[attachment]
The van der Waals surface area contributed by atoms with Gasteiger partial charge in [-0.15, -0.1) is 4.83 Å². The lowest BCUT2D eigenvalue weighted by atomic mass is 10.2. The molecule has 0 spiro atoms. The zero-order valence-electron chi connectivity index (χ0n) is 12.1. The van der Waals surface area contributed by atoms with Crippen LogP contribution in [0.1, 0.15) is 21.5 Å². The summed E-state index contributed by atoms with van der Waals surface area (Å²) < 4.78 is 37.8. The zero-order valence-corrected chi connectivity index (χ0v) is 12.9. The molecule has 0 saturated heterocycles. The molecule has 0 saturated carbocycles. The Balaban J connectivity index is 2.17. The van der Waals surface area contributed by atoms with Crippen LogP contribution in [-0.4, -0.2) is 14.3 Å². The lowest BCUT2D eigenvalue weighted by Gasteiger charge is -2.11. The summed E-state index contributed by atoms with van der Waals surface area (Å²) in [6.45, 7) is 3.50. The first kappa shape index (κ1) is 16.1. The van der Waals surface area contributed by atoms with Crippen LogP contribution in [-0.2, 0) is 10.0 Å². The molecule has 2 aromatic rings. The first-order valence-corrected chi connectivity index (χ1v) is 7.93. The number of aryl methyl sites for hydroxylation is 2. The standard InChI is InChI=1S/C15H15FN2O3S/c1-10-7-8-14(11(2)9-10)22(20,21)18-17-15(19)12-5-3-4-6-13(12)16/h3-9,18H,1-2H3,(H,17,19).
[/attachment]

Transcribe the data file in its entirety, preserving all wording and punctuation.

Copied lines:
The van der Waals surface area contributed by atoms with Gasteiger partial charge in [-0.15, -0.1) is 4.83 Å². The lowest BCUT2D eigenvalue weighted by atomic mass is 10.2. The molecule has 0 spiro atoms. The zero-order valence-electron chi connectivity index (χ0n) is 12.1. The van der Waals surface area contributed by atoms with Crippen LogP contribution in [0.1, 0.15) is 21.5 Å². The summed E-state index contributed by atoms with van der Waals surface area (Å²) < 4.78 is 37.8. The zero-order valence-corrected chi connectivity index (χ0v) is 12.9. The molecule has 0 saturated heterocycles. The molecule has 0 saturated carbocycles. The Balaban J connectivity index is 2.17. The van der Waals surface area contributed by atoms with Crippen LogP contribution in [-0.4, -0.2) is 14.3 Å². The lowest BCUT2D eigenvalue weighted by Gasteiger charge is -2.11. The summed E-state index contributed by atoms with van der Waals surface area (Å²) in [6.45, 7) is 3.50. The first kappa shape index (κ1) is 16.1. The van der Waals surface area contributed by atoms with Crippen LogP contribution in [-0.2, 0) is 10.0 Å². The molecule has 2 aromatic rings. The first-order valence-corrected chi connectivity index (χ1v) is 7.93. The number of aryl methyl sites for hydroxylation is 2. The standard InChI is InChI=1S/C15H15FN2O3S/c1-10-7-8-14(11(2)9-10)22(20,21)18-17-15(19)12-5-3-4-6-13(12)16/h3-9,18H,1-2H3,(H,17,19).